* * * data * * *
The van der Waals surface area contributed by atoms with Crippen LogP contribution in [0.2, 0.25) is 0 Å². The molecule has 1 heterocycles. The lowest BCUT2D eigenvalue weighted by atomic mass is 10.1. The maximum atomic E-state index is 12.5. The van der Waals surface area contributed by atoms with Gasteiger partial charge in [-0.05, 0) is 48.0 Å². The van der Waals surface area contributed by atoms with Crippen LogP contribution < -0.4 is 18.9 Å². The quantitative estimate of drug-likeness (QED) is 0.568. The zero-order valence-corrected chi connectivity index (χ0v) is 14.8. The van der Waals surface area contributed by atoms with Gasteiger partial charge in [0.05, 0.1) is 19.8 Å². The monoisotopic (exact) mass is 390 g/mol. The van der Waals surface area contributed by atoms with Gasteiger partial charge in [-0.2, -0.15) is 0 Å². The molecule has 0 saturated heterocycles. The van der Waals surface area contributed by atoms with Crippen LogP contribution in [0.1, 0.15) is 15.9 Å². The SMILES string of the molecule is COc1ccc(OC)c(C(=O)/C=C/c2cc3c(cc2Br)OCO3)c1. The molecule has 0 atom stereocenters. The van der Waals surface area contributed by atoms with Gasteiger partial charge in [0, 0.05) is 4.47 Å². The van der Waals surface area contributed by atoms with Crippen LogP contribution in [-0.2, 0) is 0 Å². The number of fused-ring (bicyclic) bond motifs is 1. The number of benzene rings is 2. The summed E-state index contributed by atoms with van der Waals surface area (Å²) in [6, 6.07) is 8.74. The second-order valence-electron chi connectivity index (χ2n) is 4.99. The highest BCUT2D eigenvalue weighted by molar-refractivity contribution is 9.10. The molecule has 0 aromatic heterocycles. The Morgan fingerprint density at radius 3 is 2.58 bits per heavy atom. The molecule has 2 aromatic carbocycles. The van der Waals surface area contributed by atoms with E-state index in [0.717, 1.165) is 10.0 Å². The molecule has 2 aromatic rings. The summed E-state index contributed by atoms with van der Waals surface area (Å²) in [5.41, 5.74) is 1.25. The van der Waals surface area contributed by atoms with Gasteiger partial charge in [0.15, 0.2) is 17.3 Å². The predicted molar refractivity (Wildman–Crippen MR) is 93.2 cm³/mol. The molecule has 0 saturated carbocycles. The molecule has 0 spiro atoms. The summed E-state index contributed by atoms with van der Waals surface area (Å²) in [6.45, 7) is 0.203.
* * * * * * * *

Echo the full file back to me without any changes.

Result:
The van der Waals surface area contributed by atoms with Crippen LogP contribution in [0.2, 0.25) is 0 Å². The molecule has 1 heterocycles. The lowest BCUT2D eigenvalue weighted by atomic mass is 10.1. The maximum atomic E-state index is 12.5. The van der Waals surface area contributed by atoms with Gasteiger partial charge in [-0.05, 0) is 48.0 Å². The van der Waals surface area contributed by atoms with Crippen LogP contribution < -0.4 is 18.9 Å². The quantitative estimate of drug-likeness (QED) is 0.568. The zero-order valence-corrected chi connectivity index (χ0v) is 14.8. The van der Waals surface area contributed by atoms with Gasteiger partial charge in [0.05, 0.1) is 19.8 Å². The monoisotopic (exact) mass is 390 g/mol. The van der Waals surface area contributed by atoms with Gasteiger partial charge in [-0.2, -0.15) is 0 Å². The molecule has 0 saturated heterocycles. The van der Waals surface area contributed by atoms with Crippen LogP contribution in [0.1, 0.15) is 15.9 Å². The SMILES string of the molecule is COc1ccc(OC)c(C(=O)/C=C/c2cc3c(cc2Br)OCO3)c1. The molecule has 0 atom stereocenters. The van der Waals surface area contributed by atoms with Gasteiger partial charge in [0, 0.05) is 4.47 Å². The van der Waals surface area contributed by atoms with Crippen LogP contribution in [-0.2, 0) is 0 Å². The number of fused-ring (bicyclic) bond motifs is 1. The number of benzene rings is 2. The summed E-state index contributed by atoms with van der Waals surface area (Å²) in [6, 6.07) is 8.74. The second-order valence-electron chi connectivity index (χ2n) is 4.99. The highest BCUT2D eigenvalue weighted by molar-refractivity contribution is 9.10. The molecule has 0 aromatic heterocycles. The Morgan fingerprint density at radius 3 is 2.58 bits per heavy atom. The molecule has 2 aromatic carbocycles. The van der Waals surface area contributed by atoms with E-state index in [0.717, 1.165) is 10.0 Å². The molecule has 2 aromatic rings. The summed E-state index contributed by atoms with van der Waals surface area (Å²) in [5.41, 5.74) is 1.25. The van der Waals surface area contributed by atoms with Gasteiger partial charge in [0.15, 0.2) is 17.3 Å². The predicted molar refractivity (Wildman–Crippen MR) is 93.2 cm³/mol. The molecule has 0 saturated carbocycles. The molecule has 0 spiro atoms. The summed E-state index contributed by atoms with van der Waals surface area (Å²) in [6.45, 7) is 0.203.